Check your receipt, which includes the name of the food and the order number. After you have confirmed it, take your food and enjoy!
After enjoying your food, it's customary to clean up your own tray and dispose of any waste in the designated bins. This helps keep the food court clean and ensures a pleasant experience for everyone.
4. Street stalls
Another option to find more Malaysian food is to visit street stalls. You might be wondering about the differences between street stalls and night markets, since both of which are commonly found in Malaysia.
Night markets, as the name suggests, only open during night time. Typically, the vendors will set up their business at 6:00 pm and operate the business until 9:30 pm. Night markets are strategically set up at specific locations, such as parking lots.
You may find various items selling at the night markets, such as food, sweet beverages, toys, fresh fruits and vegetables, clothes, and more.
In contrast, street stalls operate on minimal space to sell their items. Unlike the varied offerings of night markets, street stalls have limited variations.
Although their variations are limited, you can still find delicious Malaysian foods, such as nasi lemak, nasi kerabu, bihun goreng, and an assortment of local kuih.
And the best part of street stalls is their price is affordable, typically ranging from RM3 to RM8, depending on what food you buy.
What are the traditional foods in Malaysia?
Besides enjoying the local foods mentioned in the previous section, you should also explore the delicious dishes served during Malaysian celebrations like Hari Raya Aidilfitri, Chinese New Year, and Deepavali.
These festive occasions offer a chance to try festive foods such as rendang, laksa, murukku, nasi biryani, yee sang, and more. These dishes have cultural importance and make the Malaysian culinary experience richer.
Understanding these foods is not just about taste; it helps you explore different cultures in Malaysia.
By embracing the variety of foods and traditions, you can enhance your time studying in the country and appreciate Malaysian culture more deeply.
Trying Malaysian foods also helps you connect with Malaysian friends and build relationships.
Sharing meals with them becomes a special experience that promotes cultural exchange and builds lasting connections.
Your openness to trying local dishes demonstrates your love for food and helps you integrate into Malaysian life.
What are the dining etiquettes in Malaysia?
As an international student in Malaysia, you need to understand Malaysian dining customs to adapt to the local culture. Here are some general dining etiquettes in Malaysia:
1. Eating with hands or using utensils
Malaysians, particularly Malays and Indians, will eat using their right hand. This practice is due to their staple meal which is rice. So it is easier for them to mix rice with gravies like curry.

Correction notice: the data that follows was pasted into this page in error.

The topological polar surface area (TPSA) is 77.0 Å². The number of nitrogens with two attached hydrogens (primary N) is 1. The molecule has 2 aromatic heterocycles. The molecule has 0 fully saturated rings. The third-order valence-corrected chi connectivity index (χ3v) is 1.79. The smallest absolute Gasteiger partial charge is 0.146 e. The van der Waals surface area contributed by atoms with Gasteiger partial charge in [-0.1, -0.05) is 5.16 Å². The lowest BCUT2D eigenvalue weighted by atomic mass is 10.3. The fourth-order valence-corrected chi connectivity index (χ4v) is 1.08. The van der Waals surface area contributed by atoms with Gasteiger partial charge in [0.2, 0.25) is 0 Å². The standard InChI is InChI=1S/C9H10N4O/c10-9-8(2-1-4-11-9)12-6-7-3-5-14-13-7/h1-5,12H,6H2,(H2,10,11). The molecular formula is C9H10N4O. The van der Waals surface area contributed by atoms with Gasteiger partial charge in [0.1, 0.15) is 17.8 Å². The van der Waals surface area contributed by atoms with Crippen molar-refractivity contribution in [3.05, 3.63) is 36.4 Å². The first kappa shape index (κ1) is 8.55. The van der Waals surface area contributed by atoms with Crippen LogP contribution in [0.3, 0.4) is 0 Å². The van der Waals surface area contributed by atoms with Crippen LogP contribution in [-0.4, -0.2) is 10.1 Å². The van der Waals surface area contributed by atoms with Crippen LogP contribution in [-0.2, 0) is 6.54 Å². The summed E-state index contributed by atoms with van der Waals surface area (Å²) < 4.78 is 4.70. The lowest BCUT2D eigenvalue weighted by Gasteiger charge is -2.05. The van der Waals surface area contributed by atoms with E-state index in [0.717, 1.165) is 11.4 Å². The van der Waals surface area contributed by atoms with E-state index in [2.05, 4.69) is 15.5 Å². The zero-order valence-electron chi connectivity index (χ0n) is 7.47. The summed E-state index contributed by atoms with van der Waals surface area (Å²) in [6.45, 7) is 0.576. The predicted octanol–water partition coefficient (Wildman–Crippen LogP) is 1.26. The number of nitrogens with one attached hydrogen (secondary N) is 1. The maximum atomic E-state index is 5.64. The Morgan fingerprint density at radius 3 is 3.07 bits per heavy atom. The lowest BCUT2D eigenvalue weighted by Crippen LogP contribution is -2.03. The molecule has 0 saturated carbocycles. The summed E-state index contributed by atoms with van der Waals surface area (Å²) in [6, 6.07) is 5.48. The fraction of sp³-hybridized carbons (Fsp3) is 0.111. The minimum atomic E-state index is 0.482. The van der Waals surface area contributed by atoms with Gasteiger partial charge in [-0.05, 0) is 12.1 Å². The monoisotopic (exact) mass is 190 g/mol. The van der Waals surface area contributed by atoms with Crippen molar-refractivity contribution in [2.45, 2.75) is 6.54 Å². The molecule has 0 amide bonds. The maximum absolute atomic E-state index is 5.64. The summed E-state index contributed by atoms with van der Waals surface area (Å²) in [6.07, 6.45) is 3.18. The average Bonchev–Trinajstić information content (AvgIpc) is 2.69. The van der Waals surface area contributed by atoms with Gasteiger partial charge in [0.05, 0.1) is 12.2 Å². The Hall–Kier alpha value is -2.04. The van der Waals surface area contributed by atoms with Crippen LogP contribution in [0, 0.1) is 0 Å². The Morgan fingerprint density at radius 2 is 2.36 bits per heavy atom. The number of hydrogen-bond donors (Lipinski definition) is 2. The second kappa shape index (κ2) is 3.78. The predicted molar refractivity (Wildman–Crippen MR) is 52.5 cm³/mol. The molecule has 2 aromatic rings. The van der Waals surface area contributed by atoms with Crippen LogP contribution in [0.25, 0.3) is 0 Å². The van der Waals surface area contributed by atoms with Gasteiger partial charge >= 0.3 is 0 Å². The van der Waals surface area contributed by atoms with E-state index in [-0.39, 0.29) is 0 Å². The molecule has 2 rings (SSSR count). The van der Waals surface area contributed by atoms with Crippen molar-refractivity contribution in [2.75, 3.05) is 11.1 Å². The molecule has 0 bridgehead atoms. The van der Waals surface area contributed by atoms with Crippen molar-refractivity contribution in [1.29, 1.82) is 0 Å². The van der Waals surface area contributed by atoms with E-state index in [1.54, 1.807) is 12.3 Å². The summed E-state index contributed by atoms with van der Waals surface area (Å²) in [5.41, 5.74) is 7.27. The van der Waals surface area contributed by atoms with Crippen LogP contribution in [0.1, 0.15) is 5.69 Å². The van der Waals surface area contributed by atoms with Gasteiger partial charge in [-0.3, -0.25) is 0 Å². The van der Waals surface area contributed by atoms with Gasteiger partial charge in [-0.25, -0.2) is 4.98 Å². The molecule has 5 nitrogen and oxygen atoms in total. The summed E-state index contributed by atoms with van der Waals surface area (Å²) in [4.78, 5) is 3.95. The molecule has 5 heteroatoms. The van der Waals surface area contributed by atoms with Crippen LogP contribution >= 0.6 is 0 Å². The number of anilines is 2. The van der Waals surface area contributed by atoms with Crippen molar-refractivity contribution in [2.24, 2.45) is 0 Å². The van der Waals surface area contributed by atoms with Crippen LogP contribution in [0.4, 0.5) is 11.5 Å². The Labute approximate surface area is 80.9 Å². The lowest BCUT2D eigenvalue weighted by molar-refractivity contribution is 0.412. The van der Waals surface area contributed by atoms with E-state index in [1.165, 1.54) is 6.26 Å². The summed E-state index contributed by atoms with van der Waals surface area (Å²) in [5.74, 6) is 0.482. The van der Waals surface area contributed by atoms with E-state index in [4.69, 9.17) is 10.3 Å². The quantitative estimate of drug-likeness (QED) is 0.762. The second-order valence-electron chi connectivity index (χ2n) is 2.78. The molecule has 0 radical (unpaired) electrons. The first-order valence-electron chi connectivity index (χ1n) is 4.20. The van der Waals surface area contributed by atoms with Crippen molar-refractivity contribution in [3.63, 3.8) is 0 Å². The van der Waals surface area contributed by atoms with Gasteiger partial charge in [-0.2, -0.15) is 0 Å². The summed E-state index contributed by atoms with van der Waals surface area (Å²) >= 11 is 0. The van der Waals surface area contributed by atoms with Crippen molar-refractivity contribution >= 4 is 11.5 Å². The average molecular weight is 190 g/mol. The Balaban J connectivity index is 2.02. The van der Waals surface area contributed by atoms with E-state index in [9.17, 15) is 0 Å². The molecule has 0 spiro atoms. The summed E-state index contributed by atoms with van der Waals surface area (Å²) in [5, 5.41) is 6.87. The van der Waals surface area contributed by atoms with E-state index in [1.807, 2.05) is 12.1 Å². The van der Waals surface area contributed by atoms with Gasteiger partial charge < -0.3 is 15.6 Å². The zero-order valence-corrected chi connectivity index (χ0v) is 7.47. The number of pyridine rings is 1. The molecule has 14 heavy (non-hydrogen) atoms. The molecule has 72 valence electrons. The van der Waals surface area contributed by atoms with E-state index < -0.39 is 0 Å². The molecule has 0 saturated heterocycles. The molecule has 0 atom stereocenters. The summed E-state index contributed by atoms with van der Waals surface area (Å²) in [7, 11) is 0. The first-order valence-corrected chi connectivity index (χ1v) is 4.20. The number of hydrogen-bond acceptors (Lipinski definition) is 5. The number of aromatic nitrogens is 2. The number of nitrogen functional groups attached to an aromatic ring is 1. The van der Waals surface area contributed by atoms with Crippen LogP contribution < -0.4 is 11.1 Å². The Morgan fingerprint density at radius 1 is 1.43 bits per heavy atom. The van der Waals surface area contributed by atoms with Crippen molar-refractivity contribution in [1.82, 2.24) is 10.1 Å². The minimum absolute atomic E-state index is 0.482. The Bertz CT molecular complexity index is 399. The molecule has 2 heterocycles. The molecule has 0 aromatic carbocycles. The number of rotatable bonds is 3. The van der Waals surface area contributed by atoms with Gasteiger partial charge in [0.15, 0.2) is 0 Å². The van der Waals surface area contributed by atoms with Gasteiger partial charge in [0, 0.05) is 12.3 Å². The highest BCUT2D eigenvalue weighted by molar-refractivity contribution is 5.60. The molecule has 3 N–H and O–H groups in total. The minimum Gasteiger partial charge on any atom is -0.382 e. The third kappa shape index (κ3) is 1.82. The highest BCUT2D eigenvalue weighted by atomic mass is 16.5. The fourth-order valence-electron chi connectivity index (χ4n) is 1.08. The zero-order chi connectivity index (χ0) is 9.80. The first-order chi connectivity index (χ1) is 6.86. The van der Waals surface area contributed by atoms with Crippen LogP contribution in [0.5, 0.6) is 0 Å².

However, Malaysians use utensils like spoon, fork, knife, and chopsticks for noodle-based dishes or when attending special occasions.
During the event, a variety of foods are served, and utensils are provided for the guests' convenience.
Another important tip is to avoid your utensils touching the shared serving plates. The shared serving plates have separate utensils for serving and hygienic purposes.
2. Washing hands
Washing hands is another common custom in Malaysia. It emphasizes cleanliness before and after having a meal.
When you are about to have a meal, especially if it includes rice, you must wash your hands thoroughly.
3. Communal dining
Communal dining is a regular practice among Malaysians and often occurs in public establishments such as restaurants, university cafeterias, or Malaysian homes.
So what should you do during communal dining?
You need to take a small portion from the shared serving plates onto your plate instead of reaching across the table. This can be done by taking turns to serve or asking someone nearby for assistance.
4. Finishing your plate
Finishing all the food on your plate may be perceived as a positive sign, indicating your enjoyment of the meal. This practice also aligns with the values of moderation and appreciation for the meal.
However, it is acceptable if you leave a small amount of food to show that you are satisfied. Leaving a small portion on your plate is a considerate gesture, signifying that you have had enough without wasting much food.
Unlike in some cultures, tipping is not a customary practice in Malaysia, especially in local eateries. Most restaurants apply a service charge directly to the bill, which is typically declared on the menu.
In conclusion, as you explore Malaysian cuisine and dining customs, you also encounter the country's diverse culture.
Trying local dishes is a way for you to learn about the local customs and traditions and connect you with the Malaysian community.
Treasure this experience to gain a deeper understanding and appreciation of Malaysian culture. It presents an opportunity to build lasting connections, making your study abroad journey even more exciting.